• Final prototype: We removed the control instructions at the top of the screen, as our users did not read the instructions before and the controls now follow those of the Android map application anyway. The zooming functionality has been moved to an Android zoom slider selectable from the menu. We have added a dialog option to menu that allows the user to center on their currently active quest objectives, sorted by their current distance to the user. This dialog provides real-time updates for the time left for each quest objective. Additionally, the dot of in-progress objectives changes from green to yellow to indicate to the user that a quest is currently in the process of being completed and the dot shrinks in size as the objective gets closer to completion. These changes were necessary because our pilot usability users had no way of determining how far along they were in the quest objective and how much longer they should wait.
Pilot usability version of map overview screen
Pilot usability version of map overview screen
Final version of map overview screen
Final version of map overview screen

You

Main "You" screen

  • Initial sketch/Lo-fi prototype: Our initial versions of the first "You" screen made a distinction between trophies and posters (posters being higher and trophies being lower). We also had the avatar on the left and the room on the right
  • Interactive prototype: There was now no distinction in the items available between trophies and posters, which was found to be unclear by our lo-fi users. Additionally, we swapped the positions of the avatar and the room to remain consistent with the position of the avatar during the character creation process.
  • Final prototype: Some of the pilot usability users were not sure about what they were supposed to do on the You screen, as it did not really look like a room. We have added a background to this screen to make it more clear that it is supposed to represent the user's room.
Initial version of main you screen
Initial version of main you screen
Interactive prototype version of main you screen
Interactive prototype version of main you screen
Final version of main you screen
Final version of main you screen

Editing the room

  • Initial sketch: Our initial version of this screen displayed 12 possible options for item replacement.
  • Lo-fi prototype: This was changed so that the user could view 4 items at a time when choosing which new item to replace their old item. It did not seem feasible to fit 12 items on half the screen and have them all still be relatively visible.
  • Final prototype: The user can see about 6 items at a time and can scroll through the possible items. Our lo-fi users wanted to make sure their trophies were easily selectable, especially their recently acquired ones. We have made the "room side" of the screen dimmer to emphasize which items the user can currently select. We have also made the items in the "item selection" side of the screen smaller than the items in the room to emphasize the distinction between the two sides. The smaller size also allows the user to see more than 4 items at a time. In addition, it is clear which position on the wall is being replaced during the trophy selection screen because it is highlighted.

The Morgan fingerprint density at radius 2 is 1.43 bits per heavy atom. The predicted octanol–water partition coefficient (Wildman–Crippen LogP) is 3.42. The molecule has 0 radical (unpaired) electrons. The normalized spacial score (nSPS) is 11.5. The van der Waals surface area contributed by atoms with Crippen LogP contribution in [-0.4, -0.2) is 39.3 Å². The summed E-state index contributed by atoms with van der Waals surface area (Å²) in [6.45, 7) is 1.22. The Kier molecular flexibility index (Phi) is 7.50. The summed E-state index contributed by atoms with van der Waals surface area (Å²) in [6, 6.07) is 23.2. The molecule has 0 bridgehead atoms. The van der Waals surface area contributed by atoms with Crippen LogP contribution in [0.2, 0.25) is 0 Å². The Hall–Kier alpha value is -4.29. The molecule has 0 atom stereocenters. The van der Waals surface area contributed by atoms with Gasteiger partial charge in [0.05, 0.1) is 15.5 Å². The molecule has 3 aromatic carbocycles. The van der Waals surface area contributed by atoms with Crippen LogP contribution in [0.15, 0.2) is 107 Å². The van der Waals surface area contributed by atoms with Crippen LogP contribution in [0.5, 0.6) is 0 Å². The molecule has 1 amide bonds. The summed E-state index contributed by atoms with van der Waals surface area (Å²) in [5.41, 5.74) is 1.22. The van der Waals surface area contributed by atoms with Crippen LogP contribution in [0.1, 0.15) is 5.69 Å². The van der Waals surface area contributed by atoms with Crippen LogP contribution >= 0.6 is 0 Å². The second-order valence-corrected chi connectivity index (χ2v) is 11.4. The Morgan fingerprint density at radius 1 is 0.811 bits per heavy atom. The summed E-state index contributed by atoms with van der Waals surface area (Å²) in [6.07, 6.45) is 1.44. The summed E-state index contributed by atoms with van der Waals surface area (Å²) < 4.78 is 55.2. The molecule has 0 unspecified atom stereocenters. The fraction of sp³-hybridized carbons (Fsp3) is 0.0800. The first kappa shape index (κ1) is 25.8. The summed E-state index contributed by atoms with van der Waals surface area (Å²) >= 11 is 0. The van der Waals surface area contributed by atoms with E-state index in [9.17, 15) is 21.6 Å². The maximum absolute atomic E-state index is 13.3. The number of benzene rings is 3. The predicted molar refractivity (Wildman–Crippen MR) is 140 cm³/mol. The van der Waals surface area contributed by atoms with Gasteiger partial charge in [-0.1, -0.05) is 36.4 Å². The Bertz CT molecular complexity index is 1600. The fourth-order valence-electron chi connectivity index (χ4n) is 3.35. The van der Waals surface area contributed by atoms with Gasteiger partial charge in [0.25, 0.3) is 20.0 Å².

Initial sketch of edit room screen
Initial sketch of edit room screen
Lo-fi prototype version of edit room screen
Lo-fi prototype version of edit room screen
Final prototype version of edit room screen
Final prototype version of edit room screen

Editing the avatar

  • Lo-fi prototype: This version did not have any save button to indicate that the user was done editing.
  • Final prototype: On the edit avatar screen, we added an explicit "save" button so that the user can explicitly save his or her changes (a requested feature from lo-fi users). Pressing back cancels the changes in case the user changes their mind. We have also moved the avatar to the right side of the screen to remain consistent with the initial avatar creation and the main you screen.
Lo-fi version of edit avatar
Lo-fi version of edit avatar
Final Prototype version of edit avatar
Final Prototype version of edit avatar

Other

  • One thing that was missing from all our prototypes prior to the pilot usability prototype was progress dialogs to indicate to the user that the application is contacting the server. These are very useful in letting the user know that the application is doing something and is not just frozen.
Example of progress dialog
Example of progress dialog
  • Additionally, as of the final prototype, when the user does not have internet access and tries an action that requires internet action, a dialog is brought up that alerts the user of the problem. From this dialog, the user can try the action again or cancel it.
Example of no internet connection dialog
Example of no internet connection dialog

Final Interface

Functionality/Design

Character/Account creation

The Character/Account creation is composed of two screens. The first screen allows the user to enter in their e-mail address and phone number. By default, the phone number of the phone the application is running on is automatically filled in. The user is also able to select the gender of their avatar on this screen. We chose to use edit texts for the e-mail and phone number because these were the most sensible choices for collecting information that can be highly variable. Selection of gender is provided by a two option spinner. The "next" button on the bottom allows the user to advance to the edit avatar screen. We chose to use the word "next" rather than something like "save" because we felt that it gives the user a clear idea that the character/account creation process is not yet complete and that more information will be collected. The edit avatar screen has three spinners on the left labeled head, shirt, and pants. On the right side of the screen is a picture of the avatar. As the user selects different items for head, shirt, and pants with the respective spinners, the avatar view on the right updates correspondingly. Because of this instant feedback, the user is easily able to see how his/her selection choices affect the look of his/her avatar.